In the United States, the NFL has a monopoly on football. No, the XFL, AAF, USFL, etc are not even close. With 32 teams all located in the continental U.S., it makes sense that the NFL would attempt to branch out around the world. The NFL in Europe is a fun idea all around because despite the fact that the other football dominates European television sets, it’s catching fire across the pond.
How Big is the NFL in Europe?
Did you know that the NFL actually attempted to expand into Europe? At one time, there was an international football league called World League of American Football that featured three European teams in London, Frankfurt, and Barcelona with eight more teams stateside. It lasted just two years.
Then, in 1995, the World League changed into nine European teams. The NFL actually partnered with them and it turned into NFL Europe where they had a working relationship not unlike what the XFL and NFL have today. NFL teams could allocate some of their own players overseas in exchange for roster exceptions in training camp, allowing them to roster more players than otherwise allowed.
NFL Europe lasted until 2007 when it dissolved. In terms of wins, the Amsterdam Admirals led the way with a record of 68-62. Meanwhile, the Frankfurt Galaxy led the way with four titles, followed by the Berlin Thunder with three, and the Rhein Fire had two. Germany teams dominate and they learned how to bet on your favorite sport in Germany.
The NFL in Europe Today
It’s been 15 years since NFL Europe dissolved but that doesn’t keep Roger Goodell from looking at our friends across the pond with money signs in his eyes. MLB has been the forefront of expansion of late but it’s the NFL that could be considering some movement.
Just last year, there was a report that the NFL could officially expand into Europe and create a four-team division.Would it be a good idea? Maybe! Logistically, it’d be a nightmare and would just add fuel to the fire for those who claim the league doesn’t actually care for player safety. What’s a little safety when money could be made? /s
NFL International Series
With the fall of NFL Europe, the NFL kicked off the NFL International Series. They wasted no time and immediately had the Miami Dolphins and New York Giants face off at Wembley Stadium on October 28, 2007 where the Giants won, 13-10. The first 40,000 tickets sold out in just 90 minutes, so it’s obvious there was a market. For the next five years, the NFL held one game in London annually.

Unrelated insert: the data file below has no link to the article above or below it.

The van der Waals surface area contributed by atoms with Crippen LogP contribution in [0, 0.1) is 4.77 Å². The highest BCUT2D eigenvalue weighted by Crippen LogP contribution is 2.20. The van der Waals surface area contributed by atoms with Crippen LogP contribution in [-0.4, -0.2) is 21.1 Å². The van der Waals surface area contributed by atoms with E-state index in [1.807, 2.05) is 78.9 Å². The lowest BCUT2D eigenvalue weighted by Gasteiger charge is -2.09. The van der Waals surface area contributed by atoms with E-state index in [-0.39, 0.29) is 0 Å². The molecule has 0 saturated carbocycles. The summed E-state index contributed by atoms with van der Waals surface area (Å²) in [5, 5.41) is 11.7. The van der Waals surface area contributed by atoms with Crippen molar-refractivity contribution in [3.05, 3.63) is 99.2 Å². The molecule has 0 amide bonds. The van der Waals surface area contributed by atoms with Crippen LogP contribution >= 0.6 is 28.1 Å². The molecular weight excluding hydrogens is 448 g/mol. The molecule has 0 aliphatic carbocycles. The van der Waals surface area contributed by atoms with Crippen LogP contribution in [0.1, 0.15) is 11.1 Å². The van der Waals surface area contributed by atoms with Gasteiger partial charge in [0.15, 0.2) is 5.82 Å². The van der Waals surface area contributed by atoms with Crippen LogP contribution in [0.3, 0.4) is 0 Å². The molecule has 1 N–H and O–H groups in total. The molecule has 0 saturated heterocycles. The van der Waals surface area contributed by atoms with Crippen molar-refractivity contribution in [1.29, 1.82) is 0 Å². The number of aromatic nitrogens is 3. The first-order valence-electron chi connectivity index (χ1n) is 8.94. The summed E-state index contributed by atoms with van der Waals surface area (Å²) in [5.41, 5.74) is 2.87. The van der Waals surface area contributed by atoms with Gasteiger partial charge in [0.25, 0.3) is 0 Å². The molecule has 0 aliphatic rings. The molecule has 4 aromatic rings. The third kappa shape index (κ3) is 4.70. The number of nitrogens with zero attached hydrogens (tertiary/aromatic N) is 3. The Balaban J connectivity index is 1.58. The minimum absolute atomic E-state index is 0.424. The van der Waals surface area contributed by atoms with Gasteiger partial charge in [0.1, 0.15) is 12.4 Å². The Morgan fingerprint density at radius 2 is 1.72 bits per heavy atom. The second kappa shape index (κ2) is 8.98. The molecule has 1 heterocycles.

In 2013, the NFL chose to play two games overseason for the first time. From 2014 through 2016, the NFL featured three games in Europe. The second international game of 2016 was actually played at Twickenham Stadium, the first of its kind to not be played at Wembley.
2017 came around and the NFL upped its European match count to four, two at Wembley and two at Twickenham. In 2018, it dropped back down to three before upping back up to four in 2019. Naturally, there were no NFL International Series games in 2020 due to the COVID-19 pandemic before returning in 2021 with a pair of games. Last year, four games were played in Europe (with the first game played in Germany between the Seahawks and Buccaneers) and this season will feature five games with the Bills, Titans, and Jaguars in London and Patriots and Chiefs in Germany.
Across the 34 games played (33 in London, one in Germany), attendance has been impressive. While no game was 100% sold out — the closest was in 2022 with 97% capacity in the game at Tottenham Hotspur Stadium between the Packers and Giants — it’s been solid. Overall, the games have had about 93% capacity. Compare that to the NFL in 2022 where the league average was 98% (given, 10 teams reported 100%+). That 93% is better than the Falcons, Giants, and Commanders.
Is the NFL in Europe as popular as it is here in the States? Of course not! That’d be like comparing attendance for soccer matches here vs there.
However, the NFL’s popularity overseas is significant. It’s obvious that there is a legitimate interest in American Football thanks to the expansion of television coverage. NFL fans in Europe can keep up with their favorite clubs stateside despite the wack time zone differences.
Could expansion into Europe work? That’s to be determined. Is there enough NFL-worthy talent to go around 36 teams? Even with 32 teams, there’s a stark difference between the top teams and the bottom. Plus, the process of adding expansion teams can be a headache and would severely water down the talent pool.
Overall, NFL sees too good of an opportunity to pass up. Will they expand in the near future? Who knows. All we know is that it would be a logistical nightmare that would require a whole lot of thinking.
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